Those of you who have voted by mail or online, already know this, however for those who vote in person at a polling place, what a surprise you'll find come June 2nd. Aside from the political offices that are up for grabs every presidential election year, you get to decide on whom you want to give your vote to, as Delegates.
There are delegates who attend the Democratic National Convention and there are delegates who attend the Republican National Convention. These people are actually voted into these temporary non-paid positions if you will. And they are people who have to love politics because all expenses in terms of attending the political conventions are on them.
Let me back up for a minute: For those of you who may be new SCOOP USA Media Community Newspaper readers, this column, "Civics 101," is meant to be a reminder to some of us, and a real lesson to others of us, what Civics is all about. Civics essentially is the American way of life. We have laws and rules to govern our nation. We have checks and balances i.e. the U.S. Constitution, to see to it that elected officials don't run ram-shod and try and turn our democracy into anything that resembles (for example) Russia's government.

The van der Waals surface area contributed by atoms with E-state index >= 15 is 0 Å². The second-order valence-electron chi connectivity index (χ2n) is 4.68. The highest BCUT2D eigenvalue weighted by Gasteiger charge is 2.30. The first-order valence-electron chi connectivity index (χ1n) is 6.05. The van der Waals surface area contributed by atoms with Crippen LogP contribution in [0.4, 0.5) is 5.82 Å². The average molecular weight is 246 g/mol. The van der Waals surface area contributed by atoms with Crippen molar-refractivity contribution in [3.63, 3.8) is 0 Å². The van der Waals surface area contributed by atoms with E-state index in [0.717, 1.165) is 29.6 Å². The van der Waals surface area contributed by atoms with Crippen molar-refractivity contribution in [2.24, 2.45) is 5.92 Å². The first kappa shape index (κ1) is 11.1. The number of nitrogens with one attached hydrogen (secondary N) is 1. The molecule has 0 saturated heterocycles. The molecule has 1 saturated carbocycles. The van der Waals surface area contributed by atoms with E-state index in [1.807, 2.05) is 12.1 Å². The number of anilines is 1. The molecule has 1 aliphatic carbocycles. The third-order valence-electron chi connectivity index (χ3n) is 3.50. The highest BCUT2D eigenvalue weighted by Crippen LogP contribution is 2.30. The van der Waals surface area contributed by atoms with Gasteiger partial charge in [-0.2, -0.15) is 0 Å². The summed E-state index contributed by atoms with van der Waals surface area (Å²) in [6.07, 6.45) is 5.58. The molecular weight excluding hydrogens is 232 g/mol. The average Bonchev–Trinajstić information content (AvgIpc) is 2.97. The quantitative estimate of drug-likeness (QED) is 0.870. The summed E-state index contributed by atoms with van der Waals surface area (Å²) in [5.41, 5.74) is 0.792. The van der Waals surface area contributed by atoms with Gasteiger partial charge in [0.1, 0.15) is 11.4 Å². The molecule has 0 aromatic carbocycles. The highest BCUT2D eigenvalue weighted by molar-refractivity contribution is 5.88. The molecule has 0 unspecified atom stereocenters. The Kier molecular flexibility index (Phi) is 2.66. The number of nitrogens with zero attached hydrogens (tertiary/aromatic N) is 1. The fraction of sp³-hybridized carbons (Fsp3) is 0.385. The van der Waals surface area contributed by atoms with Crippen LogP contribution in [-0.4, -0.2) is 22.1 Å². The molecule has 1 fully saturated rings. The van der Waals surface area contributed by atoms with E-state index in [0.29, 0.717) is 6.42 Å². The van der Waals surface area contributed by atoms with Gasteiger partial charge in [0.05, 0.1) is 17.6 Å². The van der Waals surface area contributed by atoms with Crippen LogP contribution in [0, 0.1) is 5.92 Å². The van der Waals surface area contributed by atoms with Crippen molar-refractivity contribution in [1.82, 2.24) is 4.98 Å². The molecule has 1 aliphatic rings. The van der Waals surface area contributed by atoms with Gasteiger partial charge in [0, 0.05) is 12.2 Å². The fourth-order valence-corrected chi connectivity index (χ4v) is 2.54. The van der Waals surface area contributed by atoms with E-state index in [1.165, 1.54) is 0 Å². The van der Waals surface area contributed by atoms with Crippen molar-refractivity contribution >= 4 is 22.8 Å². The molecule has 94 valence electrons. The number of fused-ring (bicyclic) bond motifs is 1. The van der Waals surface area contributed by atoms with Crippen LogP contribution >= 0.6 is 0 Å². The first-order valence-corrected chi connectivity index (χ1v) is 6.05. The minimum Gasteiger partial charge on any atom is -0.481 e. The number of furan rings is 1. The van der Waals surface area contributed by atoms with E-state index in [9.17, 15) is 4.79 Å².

Now let me share some information about these delegates. We will all have to decide which ones we will vote for on Primary Election day. I just counted the names on the list supplied to me by City Commissioner Omar Sabir's office. Mind you, I counted both Democrats and Republicans who want to be delegates at their respective party Conventions. There's a total of 77 people who are running statewide to be delegates. If you look at that list of names as you prepare to vote, it can be daunting. So, what is a delegate and why are they important? A delegate is a person selected to represent a group of people in some political assembly of the United States. There are various types of delegates elected to different political bodies. In the United States Congress, delegates are elected to represent the interest of a United States territory and its citizens of nationals. In addition, certain U.S. states are governed by a House of Delegates or another parliamentary assembly whose members are known as elected delegates.